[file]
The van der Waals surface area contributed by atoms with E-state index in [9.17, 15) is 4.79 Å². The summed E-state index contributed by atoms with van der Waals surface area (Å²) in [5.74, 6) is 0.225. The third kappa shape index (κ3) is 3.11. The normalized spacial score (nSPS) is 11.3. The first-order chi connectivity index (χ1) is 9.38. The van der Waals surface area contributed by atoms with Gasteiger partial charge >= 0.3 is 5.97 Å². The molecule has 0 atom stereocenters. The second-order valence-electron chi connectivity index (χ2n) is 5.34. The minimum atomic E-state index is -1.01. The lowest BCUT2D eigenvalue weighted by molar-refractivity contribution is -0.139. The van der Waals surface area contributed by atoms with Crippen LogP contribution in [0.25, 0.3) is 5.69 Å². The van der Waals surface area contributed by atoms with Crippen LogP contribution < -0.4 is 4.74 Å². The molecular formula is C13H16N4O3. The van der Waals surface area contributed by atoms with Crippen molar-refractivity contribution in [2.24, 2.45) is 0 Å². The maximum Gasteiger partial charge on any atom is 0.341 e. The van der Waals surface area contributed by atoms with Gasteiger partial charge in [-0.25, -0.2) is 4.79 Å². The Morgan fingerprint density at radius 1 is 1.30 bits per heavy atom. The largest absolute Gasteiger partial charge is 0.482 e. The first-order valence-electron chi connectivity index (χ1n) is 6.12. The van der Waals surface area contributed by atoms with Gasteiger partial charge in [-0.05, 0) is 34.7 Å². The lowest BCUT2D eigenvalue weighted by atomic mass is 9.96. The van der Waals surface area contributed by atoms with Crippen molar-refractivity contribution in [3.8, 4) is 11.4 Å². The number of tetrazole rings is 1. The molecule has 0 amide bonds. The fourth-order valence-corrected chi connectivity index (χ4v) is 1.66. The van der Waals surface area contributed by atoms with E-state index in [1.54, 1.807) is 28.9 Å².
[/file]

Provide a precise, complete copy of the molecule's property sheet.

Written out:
The van der Waals surface area contributed by atoms with E-state index in [9.17, 15) is 4.79 Å². The summed E-state index contributed by atoms with van der Waals surface area (Å²) in [5.74, 6) is 0.225. The third kappa shape index (κ3) is 3.11. The normalized spacial score (nSPS) is 11.3. The first-order chi connectivity index (χ1) is 9.38. The van der Waals surface area contributed by atoms with Gasteiger partial charge >= 0.3 is 5.97 Å². The molecule has 0 atom stereocenters. The second-order valence-electron chi connectivity index (χ2n) is 5.34. The minimum atomic E-state index is -1.01. The lowest BCUT2D eigenvalue weighted by molar-refractivity contribution is -0.139. The van der Waals surface area contributed by atoms with Crippen LogP contribution in [0.25, 0.3) is 5.69 Å². The van der Waals surface area contributed by atoms with Crippen LogP contribution < -0.4 is 4.74 Å². The molecular formula is C13H16N4O3. The van der Waals surface area contributed by atoms with Crippen molar-refractivity contribution in [2.24, 2.45) is 0 Å². The maximum Gasteiger partial charge on any atom is 0.341 e. The van der Waals surface area contributed by atoms with Gasteiger partial charge in [-0.25, -0.2) is 4.79 Å². The Morgan fingerprint density at radius 1 is 1.30 bits per heavy atom. The largest absolute Gasteiger partial charge is 0.482 e. The first-order valence-electron chi connectivity index (χ1n) is 6.12. The van der Waals surface area contributed by atoms with Gasteiger partial charge in [-0.05, 0) is 34.7 Å². The lowest BCUT2D eigenvalue weighted by atomic mass is 9.96. The van der Waals surface area contributed by atoms with Crippen molar-refractivity contribution in [3.8, 4) is 11.4 Å². The number of tetrazole rings is 1. The molecule has 0 amide bonds. The fourth-order valence-corrected chi connectivity index (χ4v) is 1.66. The van der Waals surface area contributed by atoms with E-state index in [1.54, 1.807) is 28.9 Å².